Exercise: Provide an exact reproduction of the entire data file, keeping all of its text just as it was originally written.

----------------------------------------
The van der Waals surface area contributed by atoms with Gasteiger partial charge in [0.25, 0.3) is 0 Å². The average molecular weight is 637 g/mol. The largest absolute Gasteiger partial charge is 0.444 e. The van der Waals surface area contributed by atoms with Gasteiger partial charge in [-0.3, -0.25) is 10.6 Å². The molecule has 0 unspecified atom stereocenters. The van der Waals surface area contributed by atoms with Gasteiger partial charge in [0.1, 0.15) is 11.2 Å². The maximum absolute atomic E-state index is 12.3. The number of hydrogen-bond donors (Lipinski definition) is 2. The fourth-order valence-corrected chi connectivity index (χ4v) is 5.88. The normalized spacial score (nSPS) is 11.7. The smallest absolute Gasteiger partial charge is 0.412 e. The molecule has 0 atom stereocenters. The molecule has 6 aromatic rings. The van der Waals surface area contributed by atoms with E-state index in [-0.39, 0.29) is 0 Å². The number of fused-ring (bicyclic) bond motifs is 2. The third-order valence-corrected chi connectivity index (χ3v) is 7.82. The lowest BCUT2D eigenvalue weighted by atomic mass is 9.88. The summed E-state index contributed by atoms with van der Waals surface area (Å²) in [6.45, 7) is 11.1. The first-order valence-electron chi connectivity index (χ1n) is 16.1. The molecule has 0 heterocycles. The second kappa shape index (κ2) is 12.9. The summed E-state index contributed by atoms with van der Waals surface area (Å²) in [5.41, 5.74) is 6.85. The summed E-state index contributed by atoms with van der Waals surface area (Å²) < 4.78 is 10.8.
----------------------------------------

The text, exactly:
The van der Waals surface area contributed by atoms with Gasteiger partial charge in [0.25, 0.3) is 0 Å². The average molecular weight is 637 g/mol. The largest absolute Gasteiger partial charge is 0.444 e. The van der Waals surface area contributed by atoms with Gasteiger partial charge in [-0.3, -0.25) is 10.6 Å². The molecule has 0 unspecified atom stereocenters. The van der Waals surface area contributed by atoms with Gasteiger partial charge in [0.1, 0.15) is 11.2 Å². The maximum absolute atomic E-state index is 12.3. The number of hydrogen-bond donors (Lipinski definition) is 2. The fourth-order valence-corrected chi connectivity index (χ4v) is 5.88. The normalized spacial score (nSPS) is 11.7. The smallest absolute Gasteiger partial charge is 0.412 e. The molecule has 0 atom stereocenters. The molecule has 6 aromatic rings. The van der Waals surface area contributed by atoms with E-state index in [-0.39, 0.29) is 0 Å². The number of fused-ring (bicyclic) bond motifs is 2. The third-order valence-corrected chi connectivity index (χ3v) is 7.82. The lowest BCUT2D eigenvalue weighted by atomic mass is 9.88. The summed E-state index contributed by atoms with van der Waals surface area (Å²) in [6.45, 7) is 11.1. The first-order valence-electron chi connectivity index (χ1n) is 16.1. The molecule has 0 heterocycles. The second kappa shape index (κ2) is 12.9. The summed E-state index contributed by atoms with van der Waals surface area (Å²) in [5.41, 5.74) is 6.85. The summed E-state index contributed by atoms with van der Waals surface area (Å²) < 4.78 is 10.8.